like Toledo, 2014 was also a summer free of the putrid

stench of fish flies, free of carcasses glommed onto side-

walks and awnings. Limnologists fear that by 2035…

 

 

This poem sets the tone and style for much of the collection in the way that it combines science with Midwestern history, while also connecting a local issue to larger environmental concerns. The history and health of one river, for instance, speaks to graver environmental problems. Several of the poems also serve as “fight songs” for the natural world and creatures that inhabit it, like fish flies, that are necessary for the overall health of the ecosystem.

Other fight songs are about specific locations and people. “Fight Song of the Lazar House” is set in the house of the speaker’s deceased grandparents. His aunt and uncle now live in it, and the poem mostly tells the story of his Aunt Cindy, who confesses that she hopes the uncle never returns, since he “backhands her / and calls her a whore, patently untrue.” Even though the house has new tenants, the speaker keeps retracing the past and imagines his grandparents still alive. He says,

 

I imagine there are

rooms for dust-caked books

and rooms for

loose pennies, rooms

for pills that were

never taken and

rooms for empty

hangers, rooms for

errant memories, for

rumpled gowns

and collared shirts,

paternal rooms, maternal

rooms, carpeted rooms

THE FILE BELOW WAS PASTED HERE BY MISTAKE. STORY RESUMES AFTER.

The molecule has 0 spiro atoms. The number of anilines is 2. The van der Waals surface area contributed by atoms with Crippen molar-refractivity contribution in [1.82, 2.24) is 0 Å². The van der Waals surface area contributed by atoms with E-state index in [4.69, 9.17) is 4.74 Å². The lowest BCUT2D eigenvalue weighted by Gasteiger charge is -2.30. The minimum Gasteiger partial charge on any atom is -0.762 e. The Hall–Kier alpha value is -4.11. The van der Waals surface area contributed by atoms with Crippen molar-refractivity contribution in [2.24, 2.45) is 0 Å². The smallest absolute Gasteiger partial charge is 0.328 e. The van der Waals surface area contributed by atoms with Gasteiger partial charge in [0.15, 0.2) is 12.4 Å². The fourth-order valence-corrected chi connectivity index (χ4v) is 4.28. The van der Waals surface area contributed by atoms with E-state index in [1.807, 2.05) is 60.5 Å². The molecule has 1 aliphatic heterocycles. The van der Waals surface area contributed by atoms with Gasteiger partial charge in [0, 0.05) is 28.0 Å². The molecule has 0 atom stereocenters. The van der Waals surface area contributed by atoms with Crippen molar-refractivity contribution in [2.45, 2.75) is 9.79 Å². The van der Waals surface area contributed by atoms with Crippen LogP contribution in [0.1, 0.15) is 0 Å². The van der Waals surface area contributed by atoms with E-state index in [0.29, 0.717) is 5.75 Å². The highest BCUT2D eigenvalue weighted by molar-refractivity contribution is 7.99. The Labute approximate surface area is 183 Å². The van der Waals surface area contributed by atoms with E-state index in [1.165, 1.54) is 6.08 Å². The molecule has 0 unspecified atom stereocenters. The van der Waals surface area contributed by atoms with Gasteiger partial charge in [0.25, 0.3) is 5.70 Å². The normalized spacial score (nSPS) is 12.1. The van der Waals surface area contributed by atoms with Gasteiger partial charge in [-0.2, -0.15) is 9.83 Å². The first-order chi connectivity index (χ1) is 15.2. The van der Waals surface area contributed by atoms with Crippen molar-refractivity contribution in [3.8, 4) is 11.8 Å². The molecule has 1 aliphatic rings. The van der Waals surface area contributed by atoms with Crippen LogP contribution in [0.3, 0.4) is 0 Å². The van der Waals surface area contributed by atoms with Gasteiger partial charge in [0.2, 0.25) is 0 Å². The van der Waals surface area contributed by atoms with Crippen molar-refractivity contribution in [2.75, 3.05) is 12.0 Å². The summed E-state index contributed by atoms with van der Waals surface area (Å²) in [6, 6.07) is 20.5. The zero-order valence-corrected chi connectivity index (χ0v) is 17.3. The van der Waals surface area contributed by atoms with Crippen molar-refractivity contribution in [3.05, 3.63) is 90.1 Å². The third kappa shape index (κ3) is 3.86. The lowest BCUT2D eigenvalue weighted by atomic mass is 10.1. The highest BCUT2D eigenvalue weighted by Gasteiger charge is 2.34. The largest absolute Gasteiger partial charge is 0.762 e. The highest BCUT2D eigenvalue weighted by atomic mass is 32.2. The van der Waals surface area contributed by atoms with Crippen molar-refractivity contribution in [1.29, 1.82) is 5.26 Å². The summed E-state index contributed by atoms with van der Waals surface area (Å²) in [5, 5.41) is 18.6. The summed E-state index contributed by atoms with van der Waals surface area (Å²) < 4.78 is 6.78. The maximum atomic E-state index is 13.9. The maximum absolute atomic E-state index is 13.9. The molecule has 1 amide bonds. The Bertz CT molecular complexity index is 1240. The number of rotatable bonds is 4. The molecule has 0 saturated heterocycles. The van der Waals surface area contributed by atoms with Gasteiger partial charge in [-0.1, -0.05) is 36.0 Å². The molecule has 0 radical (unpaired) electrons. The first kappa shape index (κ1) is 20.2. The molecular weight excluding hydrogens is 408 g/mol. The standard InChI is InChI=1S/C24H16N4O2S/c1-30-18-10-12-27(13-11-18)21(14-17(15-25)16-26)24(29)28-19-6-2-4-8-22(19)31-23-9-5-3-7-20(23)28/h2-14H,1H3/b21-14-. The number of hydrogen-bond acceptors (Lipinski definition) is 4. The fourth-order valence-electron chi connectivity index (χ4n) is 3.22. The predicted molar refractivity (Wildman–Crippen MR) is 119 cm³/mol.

for moieties in flux,

rooms of throw

pillows for a dog

to tear apart,

rooms for too many

pills ingested,

for hepatotoxic

bleeding out of eyes.

 

Yet, at the end of the poem, he hugs Cindy as she puffs a smoke and her chained dog barks at him. People like Cindy are just as scrappy and downtrodden as some of the towns that Freeman describes, but they keep on living and surviving, despite the physical or mental abuse they suffer. In the case of Cindy, she overcomes her husband’s abuse and still exists, inhabiting the grandparents’ house, chain smoking as much as the grandmother chain smoked, rolling blue smoke “over her filmy tongue.”

The closing pages feature a series of epistles, many of which are directed at insects or animals, much like the fight songs. In “Epistle to a Bandog,” the speaker envies a dog and wishes he was able to do what a dog is allowed to do, admitting at one point, “I wish I knew where I belonged/and what my task was and where it ended. / I wish fences meant what they mean / to you. I am the grey image in a canine skull / the one relieved that you are on a chain.” By the end of the poem, the speaker resembles many of the towns and people that are described throughout the collection. “I am the smell of ammonia, dirt, and sweat. / I would growl in my direction too / if I had your booming voice.” He is imperfect and suspect, yet also someone who is sympathetic in the way that he wants to belong somewhere.

Fight Songs never romanticizes the Midwest. Drug habits, the homeless that wander places like Veterans Park, and environmental destruction are just some of the subjects Freeman addresses.  Yet for all of the book’s local concerns and desolate locations of burnt-out factories, there is a yearning for justice against corporate abuse, “the real thefts,” “not committed in the streets,” as Freeman writes in “Epistle to the Cops on a Wintery Night.” There is a hope that something will continue to live and grow, just like the flowers in the cover image.

 

Brian Fanelli’s most recent book is Waiting for the Dead to Speak (NYQ Books), winner of the Devil’s Kitchen Poetry Prize. His writing has appeared in The Los Angeles TimesWorld Literature TodayThe Paterson Literary Review, and elsewhere. Currently, he teaches at Lackawanna College and blogs at www.brianfanelli.com.